Glenmark develops new anti-cancer drug3 min read . Updated: 21 Aug 2014, 12:39 AM IST
The firm expects to obtain approval for initiation of clinical studies for the drug during this fiscal year
Mumbai: Glenmark Pharmaceuticals Ltd, which is focusing on inventing new medicines as one of its core areas of business, has entered the anti-cancer segment with the discovery of a new drug candidate.
Glenmark Pharmaceuticals SA, its research unit in Switzerland, said on Wednesday that it has initiated studies of a novel clinical development candidate—GBR 1302—discovered and developed by its biologics research centre. It is the first clinical development candidate in the antibody based cancer therapy group, Glenmark said.
Glenmark expects to obtain approval for the initiation of clinical studies for the drug during this fiscal year.
The firm has been successful in developing many new drug molecules targeting therapeutic areas such as diabetes, pain management, inflammation and multiple sclerosis and had licensed out these molecules to global drug makers that include French multinational Sanofi SA, US drug makers Eli Lilly and Co. and Forest Laboratories Inc., and Germany’s Merck KgaA.
“GBR 1302 is significant for Glenmark on multiple levels as it is our first bispecific antibody and it represents the entry of Glenmark into the oncology innovator space, which has a huge commercial potential," said Michael Buschle, chief scientific officer and president, biologics, Glenmark Pharmaceuticals.
Glenmark’s new cancer drug candidate is a novel biological molecule similar to exiting antibody cancer drugs trastuzumab, pertuzumab and trastuzumab emtansine, which will be used in the treatment of breast and ovarian cancers.
GBR 1302’s mode of action is different from the existing drugs in this class as it kills cancer cells more rapidly and completely, the company said in a statement. It is also not subject to the same resistance escape mechanisms as the existing therapies, it said.
For Glenmark, which started out as a generic drug maker, discovery research is a big revenue earner as it successfully adopted a business model of finding synergy in selling generic drugs in the mass market and at the same time pursuing discovery research for licensing income.
“This is a unique model that Glenmark identified very early in its growth stage," says Buschle, who has been spearheading the research strategy for the Indian company from the beginning.
“Because it started early and could formulate a sustainable discovery business plan, which helped reducing the investments and overheads for an otherwise expensive drug research business, Glenmark was able to develop a range of new molecules and successfully make licensing deals with Big Pharma," he said.
In the past 10 years, Glenmark licensed out seven new molecules to global drug makers, although some of them came back to the company due to various reasons, including changed business priorities of the licensees and unforeseen risks in the advanced stages.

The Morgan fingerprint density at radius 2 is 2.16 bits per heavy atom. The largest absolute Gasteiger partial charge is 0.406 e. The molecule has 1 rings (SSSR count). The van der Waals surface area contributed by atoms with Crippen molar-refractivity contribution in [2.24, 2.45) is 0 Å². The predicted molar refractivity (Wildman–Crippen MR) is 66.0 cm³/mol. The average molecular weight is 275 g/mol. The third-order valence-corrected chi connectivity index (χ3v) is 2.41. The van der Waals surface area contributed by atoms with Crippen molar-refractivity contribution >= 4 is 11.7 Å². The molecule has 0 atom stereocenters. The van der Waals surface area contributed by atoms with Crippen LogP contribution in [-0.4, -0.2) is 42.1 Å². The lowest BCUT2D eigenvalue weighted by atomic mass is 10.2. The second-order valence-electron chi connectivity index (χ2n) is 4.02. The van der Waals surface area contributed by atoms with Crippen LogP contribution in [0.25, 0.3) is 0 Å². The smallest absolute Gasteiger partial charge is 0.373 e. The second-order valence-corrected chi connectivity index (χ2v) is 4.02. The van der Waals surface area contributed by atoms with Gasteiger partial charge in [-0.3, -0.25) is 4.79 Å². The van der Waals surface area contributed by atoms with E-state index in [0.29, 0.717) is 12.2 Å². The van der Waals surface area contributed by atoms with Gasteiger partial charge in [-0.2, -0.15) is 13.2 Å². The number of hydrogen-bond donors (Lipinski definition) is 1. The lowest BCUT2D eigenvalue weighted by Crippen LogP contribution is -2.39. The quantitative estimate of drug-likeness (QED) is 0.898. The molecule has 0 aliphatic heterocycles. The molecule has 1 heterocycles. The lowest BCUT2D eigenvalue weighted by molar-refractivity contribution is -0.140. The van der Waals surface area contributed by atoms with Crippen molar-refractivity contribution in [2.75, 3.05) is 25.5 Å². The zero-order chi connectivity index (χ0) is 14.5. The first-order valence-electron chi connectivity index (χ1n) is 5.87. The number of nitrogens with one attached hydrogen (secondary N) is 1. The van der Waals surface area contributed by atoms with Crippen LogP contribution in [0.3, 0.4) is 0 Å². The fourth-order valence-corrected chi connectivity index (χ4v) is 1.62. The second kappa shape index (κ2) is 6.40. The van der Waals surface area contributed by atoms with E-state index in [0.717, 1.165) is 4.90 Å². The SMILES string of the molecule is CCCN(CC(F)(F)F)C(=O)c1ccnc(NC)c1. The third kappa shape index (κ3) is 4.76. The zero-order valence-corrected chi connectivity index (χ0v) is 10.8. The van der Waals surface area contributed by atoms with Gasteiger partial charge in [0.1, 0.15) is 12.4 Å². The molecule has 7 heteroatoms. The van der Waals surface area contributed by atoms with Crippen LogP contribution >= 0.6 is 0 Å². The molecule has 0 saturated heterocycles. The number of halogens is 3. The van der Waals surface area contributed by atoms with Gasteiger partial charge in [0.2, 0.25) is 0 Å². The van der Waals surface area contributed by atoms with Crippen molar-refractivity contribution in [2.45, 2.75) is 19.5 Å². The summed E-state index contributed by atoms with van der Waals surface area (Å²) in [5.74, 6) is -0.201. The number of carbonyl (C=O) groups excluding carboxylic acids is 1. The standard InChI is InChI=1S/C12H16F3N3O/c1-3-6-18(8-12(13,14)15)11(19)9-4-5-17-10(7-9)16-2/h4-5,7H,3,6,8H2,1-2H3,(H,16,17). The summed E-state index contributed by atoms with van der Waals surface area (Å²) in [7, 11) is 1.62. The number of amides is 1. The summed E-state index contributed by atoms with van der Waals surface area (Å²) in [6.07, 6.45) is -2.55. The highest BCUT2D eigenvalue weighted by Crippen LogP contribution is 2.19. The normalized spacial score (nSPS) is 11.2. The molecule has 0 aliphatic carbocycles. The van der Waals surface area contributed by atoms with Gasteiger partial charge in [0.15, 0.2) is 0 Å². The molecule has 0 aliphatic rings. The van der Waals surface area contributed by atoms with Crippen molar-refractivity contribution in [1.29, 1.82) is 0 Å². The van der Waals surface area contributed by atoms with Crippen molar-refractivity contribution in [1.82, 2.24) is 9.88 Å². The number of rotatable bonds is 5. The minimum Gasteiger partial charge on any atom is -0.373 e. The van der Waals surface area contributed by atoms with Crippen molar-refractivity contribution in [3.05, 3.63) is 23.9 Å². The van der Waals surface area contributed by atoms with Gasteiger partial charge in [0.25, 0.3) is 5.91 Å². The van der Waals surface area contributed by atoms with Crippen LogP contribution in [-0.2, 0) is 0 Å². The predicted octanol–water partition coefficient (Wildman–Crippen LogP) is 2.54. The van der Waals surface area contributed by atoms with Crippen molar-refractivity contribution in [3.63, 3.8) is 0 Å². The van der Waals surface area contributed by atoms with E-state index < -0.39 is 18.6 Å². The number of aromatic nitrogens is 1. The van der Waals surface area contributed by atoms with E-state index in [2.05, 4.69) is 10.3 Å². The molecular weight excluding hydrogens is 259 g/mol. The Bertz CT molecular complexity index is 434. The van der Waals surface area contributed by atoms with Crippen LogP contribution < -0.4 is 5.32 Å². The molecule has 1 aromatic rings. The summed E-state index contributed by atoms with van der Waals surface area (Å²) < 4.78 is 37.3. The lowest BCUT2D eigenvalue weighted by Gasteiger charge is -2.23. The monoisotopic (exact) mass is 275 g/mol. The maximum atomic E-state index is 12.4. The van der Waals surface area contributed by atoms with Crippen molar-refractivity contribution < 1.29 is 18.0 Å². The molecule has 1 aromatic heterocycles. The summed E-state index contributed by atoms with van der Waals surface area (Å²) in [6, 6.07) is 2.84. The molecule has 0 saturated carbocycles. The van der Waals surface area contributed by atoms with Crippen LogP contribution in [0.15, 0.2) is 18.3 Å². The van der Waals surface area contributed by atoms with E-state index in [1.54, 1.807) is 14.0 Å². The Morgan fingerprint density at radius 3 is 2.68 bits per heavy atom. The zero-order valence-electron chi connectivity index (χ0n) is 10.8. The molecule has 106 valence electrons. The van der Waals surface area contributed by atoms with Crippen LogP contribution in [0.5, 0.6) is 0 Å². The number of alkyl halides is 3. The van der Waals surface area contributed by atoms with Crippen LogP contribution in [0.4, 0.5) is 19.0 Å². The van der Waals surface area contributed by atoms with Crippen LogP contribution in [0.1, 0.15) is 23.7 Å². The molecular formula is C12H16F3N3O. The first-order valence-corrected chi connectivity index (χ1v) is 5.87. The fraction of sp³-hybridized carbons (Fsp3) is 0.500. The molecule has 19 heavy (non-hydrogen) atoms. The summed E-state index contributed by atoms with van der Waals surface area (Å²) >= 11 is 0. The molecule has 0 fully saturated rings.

“We have a handful of the projects in the discovery pipeline, which are promising and covers many new therapies with huge market potential," Buschle said.
With this business model, the Mumbai-based drug maker is trying to reinstate Indian pharma’s confidence in discovery research where its bigger rivals, including Dr Reddy’s Laboratories Ltd and Ranbaxy Laboratories Ltd, have lost hope.
The key strength that Glenmark built in this business is the small but stable research team at two of its research locations—La Chaux-de-Fonds in Switzerland and Mhape in Maharashtra—and a strong basic platform for both chemistry as well as biological research.
“India has a lot of talent, especially in science, and it has the cost advantage as well, and Switzerland is a location where there is more clarity and predictability as far as policies and regulations are concerned," Buschle said in an interview on Wednesday. “Both these are essential for a sustainable discovery business."
“We have kept a big team in India, the low-cost location, and a comparatively smaller team in high-cost location, Switzerland, which is also part of a conscious decision to make the business sustainable," he said. Glenmark also maintains partnerships with small technology companies to keep cost overheads low.
“Glenmark’s business model combining the generic business for main revenue and discovery research for licensing income is a unique model and the company has maintained it in a sustainable way so far, although many of its rivals in India stopped this model due to initial failures," said a life sciences partner with a global consultancy firm.
But the high risk that Glenmark is taking by following this model is the general unpredictability on the success of each of the new research projects and the failure of the final outcomes (molecules), which the company itself has faced in at least four of its earlier outlicensing deals, said this consultant, who didn’t want to be identified.